A disconcerting aspect surfaces when Max McCandles, the adult man he is, begins to view Bella in a romantic and sexual light, prompting reciprocation from Bella herself. It is crucial to emphasise the incongruity- she remains a toddler in an adult form, which McCandles is keenly aware of. While, of course, appreciating Emma Stone’s splendid adult face and body is surely acceptable, the narrative takes an unsettling turn when ‘God’ and Max Mccandles entertain the notion of marrying the two, establishing a dubious agreement that effectively imprisons her. As an adult woman who will always advocate for the education of enthusiastic consent between adults, I began to feel a little unwell as I realised in this film, Bella Baxter was going to be treated like an adult woman by the men around her.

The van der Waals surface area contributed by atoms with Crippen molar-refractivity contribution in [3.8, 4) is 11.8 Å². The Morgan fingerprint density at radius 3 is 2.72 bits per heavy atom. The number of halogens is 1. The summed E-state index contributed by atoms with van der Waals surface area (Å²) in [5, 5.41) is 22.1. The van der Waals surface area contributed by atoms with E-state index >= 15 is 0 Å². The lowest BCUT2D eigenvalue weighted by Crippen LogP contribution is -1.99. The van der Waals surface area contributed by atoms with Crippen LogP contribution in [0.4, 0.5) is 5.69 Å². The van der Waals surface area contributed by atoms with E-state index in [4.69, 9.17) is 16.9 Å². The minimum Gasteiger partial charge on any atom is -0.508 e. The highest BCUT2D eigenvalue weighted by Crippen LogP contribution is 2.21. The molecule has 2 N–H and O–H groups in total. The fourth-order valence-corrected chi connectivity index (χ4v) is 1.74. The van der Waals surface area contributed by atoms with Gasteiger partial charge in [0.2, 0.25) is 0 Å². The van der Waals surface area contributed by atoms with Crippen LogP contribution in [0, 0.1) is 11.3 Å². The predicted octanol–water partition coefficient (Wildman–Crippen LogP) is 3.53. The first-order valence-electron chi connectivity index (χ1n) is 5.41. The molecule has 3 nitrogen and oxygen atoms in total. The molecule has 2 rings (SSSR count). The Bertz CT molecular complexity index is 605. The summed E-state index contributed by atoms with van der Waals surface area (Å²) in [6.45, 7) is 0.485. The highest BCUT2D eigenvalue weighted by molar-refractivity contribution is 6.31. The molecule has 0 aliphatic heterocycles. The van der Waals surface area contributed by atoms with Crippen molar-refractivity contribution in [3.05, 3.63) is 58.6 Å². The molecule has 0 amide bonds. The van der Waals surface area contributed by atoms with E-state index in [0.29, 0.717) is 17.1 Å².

As the narrative develops, so does Bella’s character, and her growth takes a discomforting turn. It becomes evident I realise, sitting in the cinema, that this film, ostensibly centred around womanhood, of course, is not truly made with women in mind. Bella, in a baffling sequence, masturbates with an apple and experiences an orgasm. Bella masturbates, reaching orgasm, with an apple. While the depiction of masturbation itself isn’t what troubles me, it is the sheer implausibility of an apple, of all things, providing any of the necessary stimulation for female pleasure. The hysterical absurdity of this scene prompts a reflection on male understandings of women’s pleasure and anatomy and how this influences the portrayal of women’s sexuality and anatomy in the media. One can’t help but question whether any effort was made to consult women, or if any consultation was made to verify whether such depictions align with common childhood experiences during the exploration of sexuality? It brings to light the disconnect between male interpretations of womanhood and the lived realities of women. Ultimately, this film, directed and shaped by male perspectives, fails to resonate with true experiences of women. While I’m not in a position to condemn a film simply because it doesn’t align with a perfect feminist vision or cater specifically to my individual life, it’s important to acknowledge its shortcomings. If you are expecting a portrayal of women’s sexual liberation and what this may look like, Poor Things will ultimately fall flat.